Physics:High energy density physics

From HandWiki

High-energy-density physics (HEDP) is a new subfield of physics intersecting condensed matter physics, nuclear physics, astrophysics and plasma physics. It has been defined as the physics of matter and radiation at energy densities in excess of about 100 GJ/m^3.[1] High energy density (HED) science includes the study of condensed matter at densities common to the deep interiors of giant planets, and hot plasmas typical of stellar interiors.[2] This multidisciplinary field provides a foundation for understanding a wide variety of astrophysical observations and understanding and ultimately controlling the fusion regime. Specifically, thermonuclear ignition by inertial confinement in the laboratory – as well as the transition from planets to brown dwarfs and stars in nature – takes place via the HED regime. A wide variety of new and emerging experimental capabilities (National Ignition Facility (NIF) , Jupiter Laser Facility (JLF) , etc.) together with the push towards Exascale Computing help make this new scientific frontier rich with discovery.[3]

The HED domain is often defined by an energy density (units of pressure) above 1 Mbar = 100 GPa ~ 1 Million of Atmosphere. This is comparable to the energy density of a chemical bond such as in a water molecule. Thus at 1 Mbar, chemistry as we know it changes. Experiments at NIF now routinely probe matter at 100 Mbar. At these "atomic pressure" conditions the energy density is comparable to that of the inner core electrons, so the atoms themselves change. The dense HED regime includes highly degenerate matter, with interatomic spacing less than the de Broglie wavelength. This is similar to quantum regime achieved at low temperatures[4] (e.g. Bose–Einstein condensation), however, unlike the low temperature analog, this HED regime simultaneously probes interatomic separations less than the Bohr radius. This opens an entirely new quantum mechanical domain, where core electrons - not just valence electrons - determine material properties and gives rise to core-electron-chemistry and a new structural complexity in solids. Potential exotic electronic, mechanical, and structural behavior of such matter include room temperature superconductivity, high-density electrides, first order fluid-fluid transitions, and new insulator-metal transitions. Such matter is likely quite common throughout the universe, existing in the more than 1000 recently discovered exoplanets.[3]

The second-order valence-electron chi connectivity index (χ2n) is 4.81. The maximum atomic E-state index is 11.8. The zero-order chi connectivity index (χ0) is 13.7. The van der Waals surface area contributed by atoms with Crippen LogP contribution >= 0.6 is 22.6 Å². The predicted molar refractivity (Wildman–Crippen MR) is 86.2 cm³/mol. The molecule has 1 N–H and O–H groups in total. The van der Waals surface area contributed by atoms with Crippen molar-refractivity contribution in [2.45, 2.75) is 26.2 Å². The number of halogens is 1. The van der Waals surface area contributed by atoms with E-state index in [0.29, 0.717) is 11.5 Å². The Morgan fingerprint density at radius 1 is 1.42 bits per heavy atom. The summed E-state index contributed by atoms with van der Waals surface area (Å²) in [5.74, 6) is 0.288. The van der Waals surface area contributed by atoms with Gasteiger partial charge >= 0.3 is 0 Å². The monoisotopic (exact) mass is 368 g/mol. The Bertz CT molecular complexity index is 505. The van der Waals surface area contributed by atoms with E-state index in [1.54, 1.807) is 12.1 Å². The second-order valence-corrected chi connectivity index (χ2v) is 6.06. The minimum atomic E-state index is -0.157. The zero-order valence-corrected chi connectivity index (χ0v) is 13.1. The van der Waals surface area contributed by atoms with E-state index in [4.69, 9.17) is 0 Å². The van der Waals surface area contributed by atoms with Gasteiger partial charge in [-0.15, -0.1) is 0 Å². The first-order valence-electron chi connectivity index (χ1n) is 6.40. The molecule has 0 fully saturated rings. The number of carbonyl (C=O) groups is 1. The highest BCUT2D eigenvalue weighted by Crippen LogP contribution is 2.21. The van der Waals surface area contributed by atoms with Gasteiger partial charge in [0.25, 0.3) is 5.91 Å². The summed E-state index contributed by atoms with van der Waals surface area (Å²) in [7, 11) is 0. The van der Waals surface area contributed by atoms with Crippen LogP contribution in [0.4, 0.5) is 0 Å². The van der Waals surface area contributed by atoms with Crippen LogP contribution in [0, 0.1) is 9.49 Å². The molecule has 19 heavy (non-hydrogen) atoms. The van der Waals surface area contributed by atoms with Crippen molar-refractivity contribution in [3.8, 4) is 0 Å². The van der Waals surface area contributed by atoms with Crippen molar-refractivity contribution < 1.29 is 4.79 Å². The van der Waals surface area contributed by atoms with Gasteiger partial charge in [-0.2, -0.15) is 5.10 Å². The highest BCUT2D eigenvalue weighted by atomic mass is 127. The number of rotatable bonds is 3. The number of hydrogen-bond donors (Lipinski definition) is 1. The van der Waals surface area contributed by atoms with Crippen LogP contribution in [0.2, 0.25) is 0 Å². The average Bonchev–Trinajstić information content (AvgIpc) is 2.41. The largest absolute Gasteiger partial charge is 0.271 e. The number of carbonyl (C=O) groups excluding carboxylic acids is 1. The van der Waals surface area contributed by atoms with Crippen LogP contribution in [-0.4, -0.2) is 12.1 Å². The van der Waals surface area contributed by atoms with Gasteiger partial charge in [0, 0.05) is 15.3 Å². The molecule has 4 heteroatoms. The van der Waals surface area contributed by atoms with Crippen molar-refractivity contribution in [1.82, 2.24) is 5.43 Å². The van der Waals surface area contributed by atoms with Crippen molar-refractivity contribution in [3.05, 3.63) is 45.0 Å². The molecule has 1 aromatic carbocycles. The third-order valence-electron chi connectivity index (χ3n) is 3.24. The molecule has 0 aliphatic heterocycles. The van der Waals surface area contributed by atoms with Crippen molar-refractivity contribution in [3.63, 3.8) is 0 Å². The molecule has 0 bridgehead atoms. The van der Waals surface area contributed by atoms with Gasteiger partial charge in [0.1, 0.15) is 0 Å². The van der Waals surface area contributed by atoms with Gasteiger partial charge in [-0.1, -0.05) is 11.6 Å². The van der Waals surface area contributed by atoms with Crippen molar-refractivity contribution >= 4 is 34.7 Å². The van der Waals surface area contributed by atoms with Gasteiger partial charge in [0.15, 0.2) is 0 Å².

HED conditions at higher temperatures are important to the birth and death of stars and controlling thermonuclear fusion in the laboratory. Take as an example the birth and cooling of a neutron star. The central part of a star, ~8-20 times the mass of our sun, fuses its way to iron and cannot go further since iron has the highest binding energy per nucleon of any element. As the iron core accumulates to ~1.4 solar masses, electron degeneracy pressure gives up against gravity and collapses. Initially the star cools by the rapid emission of neutrinos. The outer Fe surface layer (~109 K) gives rise to spontaneous pair production then reaches a temperature where the radiation pressure is comparable to the thermal pressure and where thermal pressure is comparable to coulomb interactions.[3]

Recent discoveries include metallic fluid hydrogen and superionic water.[3]

See also


  1. High Energy Density Physics.
  3. 3.0 3.1 3.2 3.3 "High energy density science: Research areas". Lawrence Livermore National Laboratory, US Department of Energy.  This article incorporates text from this source, which is in the public domain.
  4. Bergeson, Scott D.; Baalrud, Scott D.; Ellison, C. Leland; Grant, Edward; Graziani, Frank R.; Killian, Thomas C.; Murillo, Michael S.; Roberts, Jacob L. et al. (2019-10-01). "Exploring the crossover between high-energy-density plasma and ultracold neutral plasma physics". Physics of Plasmas 26 (10): 100501. doi:10.1063/1.5119144. ISSN 1070-664X. Bibcode2019PhPl...26j0501B.